Reference:
James Finley, “Mystical Sobriety,” “Addiction,” Living School Alumni Quarterly, issue 3 (Fall 2019), video teaching.

Story from Our Community:
The unconscious ego, unhealed, will always project unresolved issues. Compassion and forgiveness for ourselves must come first. This can only come through the divine merciful spirit of God. I struggled with addictions to cover up the pain and scapegoating tactics. I finally took responsibility, got real, and honest with myself and . . . now I have a wider view of humanity. —K.L.

Learn more about the Daily Meditations Editorial Team.
Image Credit: Rose B. Simpson, The Secret of Flight (detail), 2015, sculpture.
We featured the artist of these sculptures, Rose B. Simpson, at our recent CONSPIRE conference—so many of us were impacted by her creations that we decided to share her work with our Daily Meditations community for the month of November.
Image Inspiration: I’m this post-colonial, bi-cultural being in the world who has experienced. . . the gift of perspective in context in this foundation but also this deep asking of why. Why do we do the things we do? Why do we live the way we do? Why have the things happened to us that have happened and why do we continue to abuse each other and also our environment and ourselves? —Rose B. Simpson, CONSPIRE Interview, 2021
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Spirituality and Addiction

Freedom to Choose Life and Love
Wednesday, November 17, 2021

Author and psychotherapist Gerald May (1940–2005) was a friend and early mentor of Father Richard. In this passage, May explores how addiction keeps us from living with the full love and freedom for which we were created:

It seems to me that free will is given to us for a purpose: so that we may choose freely, without coercion or manipulation, to love God in return, and to love one another in a similarly perfect way. This is the deepest desire of our hearts. In other words, our creation is by love, in love, and for love. It is both our birthright and our authentic destiny to participate fully in this creative loving, and freedom of will is essential for our participation to occur.

But our freedom is not complete. Working against it is the powerful force of addiction. Psychologically, addiction uses up desire. It is like a psychic malignancy, sucking our life energy into specific obsessions and compulsions, leaving less and less energy available for other people and other pursuits. Spiritually, addiction is a deep-seated form of idolatry. The objects of our addictions become our false gods. These are what we worship, what we attend to, where we give our time and energy, instead of love. Addiction, then, displaces and supplants God’s love as the source and object of our deepest true desire. . . .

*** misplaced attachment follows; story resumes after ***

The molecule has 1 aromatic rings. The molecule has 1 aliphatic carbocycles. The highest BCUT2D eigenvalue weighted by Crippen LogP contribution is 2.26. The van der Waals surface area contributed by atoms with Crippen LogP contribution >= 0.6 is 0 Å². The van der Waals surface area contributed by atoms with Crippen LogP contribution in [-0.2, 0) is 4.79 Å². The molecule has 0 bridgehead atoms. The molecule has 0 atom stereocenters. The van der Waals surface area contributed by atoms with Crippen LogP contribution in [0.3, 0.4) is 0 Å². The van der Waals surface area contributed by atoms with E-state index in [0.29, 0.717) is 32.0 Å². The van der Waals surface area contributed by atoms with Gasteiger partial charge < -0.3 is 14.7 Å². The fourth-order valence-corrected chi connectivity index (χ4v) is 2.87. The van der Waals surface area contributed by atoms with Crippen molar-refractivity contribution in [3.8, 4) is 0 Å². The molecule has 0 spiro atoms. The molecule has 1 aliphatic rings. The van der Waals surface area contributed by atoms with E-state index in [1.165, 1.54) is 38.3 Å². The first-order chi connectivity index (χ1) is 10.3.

For me, the energy of our basic desire for God is the human spirit, planted within us and nourished endlessly by the Holy Spirit of God. In this light, the spiritual significance of addiction is not just that we lose freedom through attachment to things, nor even that things so easily become our ultimate concerns. Of much more importance is that we try to fulfill our longing for God through objects of attachment. For example, God wants to be our perfect lover, but instead we seek perfection in human relationships and are disappointed when our lovers [Richard: or parents, children, and churches] cannot love us perfectly. God wants to provide our ultimate security, but we seek our safety in power and possessions and then find we must continually worry about them. We seek satisfaction of our spiritual longing in a host of ways that may have very little to do with God. And, sooner or later, we are disappointed.

Father Richard puts it this way:

After a few years in recovery, we will know that our deep and insatiable desiring was for God all along. We went on a bit of a detour, looked for love in all the wrong places, and now have found what we really wanted anyway. God is willing to wait for that. Like Jacob at the foot of his dreamy ladder, where angels walk between heaven and earth, we will lay our head on even a stone pillow and say, “You were here all the time, and I never knew it! . . . This is nothing less than the house of God, this is the very gate of heaven” (Genesis 28:16–17). [1]